The video you will see after the jump is from The Monkees one and only Christmas episode, which actually aired on Christmas day, 1967. The song that Peter, Mike, Davy and Micky are signing is "Riu Chiu", a 16th Century Spanish carol. Although some say that the voices on this live performance were dubbed, it sure sounds like they were performing the song right there and then, especially when you hear Davy sing a bit louder towards the end of the song.
Back before Micky Dolenz the actor played Micky Dolenz of the made-for-television band The Monkees, he was known as Mickey Braddock, child actor. Oh yes, ten years before he joined Michael Nesmith, Davy Jones, and Peter Tork in one of the most popular shows of the late 1960's, Micky had a television career of his own, starring in the series Circus Boy, where he portrayed Corky, a 12-year-old boy who's adopted by a travel ling circus. He also starred in a number of commercials, including a few for Kellogg's cereals. Who knew that, a decade later, he would be shilling for the same cereal company on The Monkees.
For your viewing enjoyment I include samples of both the younger and older versions of Micky in Kellogg's cereal adds. In the first one, filmed in 1956, he promotes the always-healthy Sugar Pops, and in the second, made 10 years later, he promotes Rice Krispies. Even though a number of years have passed between the two commercials you can definitely see older Micky's mannerisms in the younger version of himself.
You'll be able to find the videos after the jump.
One day, while sitting around the palatial TV Squad offices, a notion came to mind. What would happen if you took all of today's technology and applied it to classic television shows of yesteryear? Would The Fugitive's Richard Kimble be acquitted of his crime after the DNA evidence proved that he didn't kill his wife? Or, would The Mary Tyler Moore Show's Ted Baxter be a better anchor if he had access to all of the day's news via the Internet?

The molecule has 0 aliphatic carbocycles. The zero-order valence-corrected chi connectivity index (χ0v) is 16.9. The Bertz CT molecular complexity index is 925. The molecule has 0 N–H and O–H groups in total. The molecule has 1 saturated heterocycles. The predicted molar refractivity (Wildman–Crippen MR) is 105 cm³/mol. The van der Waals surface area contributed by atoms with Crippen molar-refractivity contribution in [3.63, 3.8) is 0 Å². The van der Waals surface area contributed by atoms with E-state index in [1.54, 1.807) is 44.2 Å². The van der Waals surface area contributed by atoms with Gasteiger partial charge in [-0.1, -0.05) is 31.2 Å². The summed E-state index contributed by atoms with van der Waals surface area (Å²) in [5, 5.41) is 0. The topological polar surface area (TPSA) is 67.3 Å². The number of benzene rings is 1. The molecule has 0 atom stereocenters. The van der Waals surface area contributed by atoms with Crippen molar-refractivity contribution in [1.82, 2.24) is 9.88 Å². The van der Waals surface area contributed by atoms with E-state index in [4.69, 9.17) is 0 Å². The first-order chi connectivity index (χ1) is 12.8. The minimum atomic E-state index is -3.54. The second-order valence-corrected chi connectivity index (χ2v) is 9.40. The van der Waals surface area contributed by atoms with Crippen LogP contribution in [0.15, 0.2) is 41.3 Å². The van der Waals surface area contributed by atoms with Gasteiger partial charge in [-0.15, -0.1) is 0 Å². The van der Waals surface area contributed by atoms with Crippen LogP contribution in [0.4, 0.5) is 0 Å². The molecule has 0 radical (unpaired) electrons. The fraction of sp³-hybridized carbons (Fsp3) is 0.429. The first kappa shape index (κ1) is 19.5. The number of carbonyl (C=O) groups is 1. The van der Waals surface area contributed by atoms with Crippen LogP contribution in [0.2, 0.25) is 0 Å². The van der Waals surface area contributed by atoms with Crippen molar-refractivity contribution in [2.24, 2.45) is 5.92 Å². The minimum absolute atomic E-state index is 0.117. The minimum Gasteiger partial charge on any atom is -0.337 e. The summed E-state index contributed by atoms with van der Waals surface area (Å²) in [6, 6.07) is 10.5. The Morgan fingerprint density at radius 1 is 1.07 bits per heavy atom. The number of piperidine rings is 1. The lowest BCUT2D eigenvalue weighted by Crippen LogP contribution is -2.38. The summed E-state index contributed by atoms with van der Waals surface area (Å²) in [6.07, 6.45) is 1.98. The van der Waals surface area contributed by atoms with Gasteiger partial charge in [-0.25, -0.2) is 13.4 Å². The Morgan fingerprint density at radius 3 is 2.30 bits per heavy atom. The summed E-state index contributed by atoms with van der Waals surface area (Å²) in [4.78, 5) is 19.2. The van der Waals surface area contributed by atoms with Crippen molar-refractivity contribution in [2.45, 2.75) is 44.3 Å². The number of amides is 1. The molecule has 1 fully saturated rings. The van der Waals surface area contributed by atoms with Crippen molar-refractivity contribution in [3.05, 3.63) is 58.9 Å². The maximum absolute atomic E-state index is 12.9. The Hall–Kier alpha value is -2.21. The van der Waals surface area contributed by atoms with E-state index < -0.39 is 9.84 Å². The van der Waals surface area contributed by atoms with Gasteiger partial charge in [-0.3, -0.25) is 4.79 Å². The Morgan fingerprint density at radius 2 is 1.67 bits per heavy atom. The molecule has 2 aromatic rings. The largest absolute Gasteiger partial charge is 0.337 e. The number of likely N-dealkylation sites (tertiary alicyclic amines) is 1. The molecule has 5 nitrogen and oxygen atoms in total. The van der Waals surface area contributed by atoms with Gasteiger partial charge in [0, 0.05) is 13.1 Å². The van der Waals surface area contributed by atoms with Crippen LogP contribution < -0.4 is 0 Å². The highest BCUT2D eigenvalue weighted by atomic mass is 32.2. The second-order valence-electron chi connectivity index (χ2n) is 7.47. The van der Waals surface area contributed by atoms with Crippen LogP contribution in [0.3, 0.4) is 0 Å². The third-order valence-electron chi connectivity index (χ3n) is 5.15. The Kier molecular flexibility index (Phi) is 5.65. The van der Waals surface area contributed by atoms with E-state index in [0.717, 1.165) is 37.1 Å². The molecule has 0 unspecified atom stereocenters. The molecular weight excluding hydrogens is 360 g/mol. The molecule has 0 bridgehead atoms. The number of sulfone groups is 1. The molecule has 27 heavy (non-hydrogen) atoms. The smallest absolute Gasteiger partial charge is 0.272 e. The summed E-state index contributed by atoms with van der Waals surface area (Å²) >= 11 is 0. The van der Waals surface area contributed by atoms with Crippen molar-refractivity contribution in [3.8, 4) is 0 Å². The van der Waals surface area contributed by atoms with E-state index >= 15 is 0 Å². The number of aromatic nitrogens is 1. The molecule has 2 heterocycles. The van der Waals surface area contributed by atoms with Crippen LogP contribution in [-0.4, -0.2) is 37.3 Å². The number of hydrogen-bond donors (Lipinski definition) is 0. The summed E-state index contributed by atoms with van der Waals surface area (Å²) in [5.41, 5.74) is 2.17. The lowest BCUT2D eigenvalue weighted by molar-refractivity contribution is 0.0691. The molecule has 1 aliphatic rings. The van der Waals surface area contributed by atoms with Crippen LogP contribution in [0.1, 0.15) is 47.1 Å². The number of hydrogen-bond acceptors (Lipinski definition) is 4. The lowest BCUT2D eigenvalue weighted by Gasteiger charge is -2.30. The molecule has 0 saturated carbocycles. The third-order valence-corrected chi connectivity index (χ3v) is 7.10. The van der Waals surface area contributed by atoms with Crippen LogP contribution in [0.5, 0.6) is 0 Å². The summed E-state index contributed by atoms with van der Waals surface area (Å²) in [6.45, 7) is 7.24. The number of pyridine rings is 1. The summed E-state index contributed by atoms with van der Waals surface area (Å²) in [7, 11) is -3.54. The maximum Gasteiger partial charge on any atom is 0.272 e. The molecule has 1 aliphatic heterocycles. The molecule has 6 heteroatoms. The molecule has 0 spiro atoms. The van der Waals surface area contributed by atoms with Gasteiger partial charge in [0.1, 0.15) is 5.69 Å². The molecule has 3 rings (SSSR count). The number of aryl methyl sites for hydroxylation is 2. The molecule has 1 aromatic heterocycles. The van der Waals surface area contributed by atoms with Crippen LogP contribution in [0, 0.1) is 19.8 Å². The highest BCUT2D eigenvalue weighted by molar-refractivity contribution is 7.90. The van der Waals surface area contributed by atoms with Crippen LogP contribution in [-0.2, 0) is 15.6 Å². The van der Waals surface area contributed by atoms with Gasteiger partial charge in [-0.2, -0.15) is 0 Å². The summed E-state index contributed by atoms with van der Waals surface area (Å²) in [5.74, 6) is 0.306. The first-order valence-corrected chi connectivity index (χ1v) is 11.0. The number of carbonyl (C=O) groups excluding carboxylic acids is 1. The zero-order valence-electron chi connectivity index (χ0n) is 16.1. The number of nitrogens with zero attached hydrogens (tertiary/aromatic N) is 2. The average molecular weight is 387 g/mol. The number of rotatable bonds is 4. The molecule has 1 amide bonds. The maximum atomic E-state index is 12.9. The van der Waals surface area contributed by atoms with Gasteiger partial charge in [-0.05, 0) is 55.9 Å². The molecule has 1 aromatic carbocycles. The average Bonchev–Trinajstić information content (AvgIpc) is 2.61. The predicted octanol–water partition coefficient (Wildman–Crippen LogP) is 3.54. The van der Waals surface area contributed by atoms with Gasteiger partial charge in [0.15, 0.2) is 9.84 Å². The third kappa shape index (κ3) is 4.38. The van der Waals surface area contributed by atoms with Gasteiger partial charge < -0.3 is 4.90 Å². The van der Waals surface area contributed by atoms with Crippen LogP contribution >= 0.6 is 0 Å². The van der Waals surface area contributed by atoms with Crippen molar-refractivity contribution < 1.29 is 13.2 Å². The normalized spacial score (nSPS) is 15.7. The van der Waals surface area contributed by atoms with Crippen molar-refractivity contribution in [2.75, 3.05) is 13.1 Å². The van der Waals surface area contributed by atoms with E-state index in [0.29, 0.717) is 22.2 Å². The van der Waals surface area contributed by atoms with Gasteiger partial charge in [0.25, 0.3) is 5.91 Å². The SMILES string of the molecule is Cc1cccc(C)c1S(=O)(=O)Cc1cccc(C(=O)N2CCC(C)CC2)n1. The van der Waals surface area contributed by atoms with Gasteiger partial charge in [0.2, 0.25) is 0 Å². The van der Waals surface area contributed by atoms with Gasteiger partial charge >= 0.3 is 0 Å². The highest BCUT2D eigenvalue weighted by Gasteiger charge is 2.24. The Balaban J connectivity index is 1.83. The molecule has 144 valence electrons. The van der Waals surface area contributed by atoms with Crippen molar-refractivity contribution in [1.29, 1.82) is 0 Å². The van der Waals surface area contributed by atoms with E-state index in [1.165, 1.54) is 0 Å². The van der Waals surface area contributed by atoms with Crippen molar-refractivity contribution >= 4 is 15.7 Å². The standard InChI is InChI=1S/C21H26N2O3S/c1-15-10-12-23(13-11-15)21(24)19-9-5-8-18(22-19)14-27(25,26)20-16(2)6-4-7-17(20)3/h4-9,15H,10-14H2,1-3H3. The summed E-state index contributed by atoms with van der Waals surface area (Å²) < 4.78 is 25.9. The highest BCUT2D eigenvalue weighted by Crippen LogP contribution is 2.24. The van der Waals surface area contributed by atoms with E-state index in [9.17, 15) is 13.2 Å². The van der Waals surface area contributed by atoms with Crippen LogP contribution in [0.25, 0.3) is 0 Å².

Taking that notion one step further, here are five shows that would have been vastly different if modern technology were applied to them.
The Dick Van Dyke Show: No more schlepping into the city for Rob Petrie; not when he could write his scripts from his home desktop computer. And, if he got tired sitting at his desk, he could grab his WiFi laptop and continue to write from the local Starbucks. He would still need Buddy and Sally, of course, but he could pass ideas to them via Instant Messenger. When they were all done with that week's script they could have a video conference with Alan where changes could be made via NetMeeting.
On September 12th, 1966 a debate ignited that continues even to this day. It wasn't on whether or not we should stay in Vietnam, or if there was a second shooter on the grassy knoll, or who was the cutest Beatle. No, the age old debate begun on this date was: did the Monkees actually play their own instruments?
Well, they did, but that doesn't matter right now. What does matter is that the debate was initiated this particular evening because it was the night that The Monkees television show premiered on the NBC fall schedule. For the next two seasons, fifty-eight episodes, nine albums, one television special, and one major motion picture, Monkeemania swept America and the world.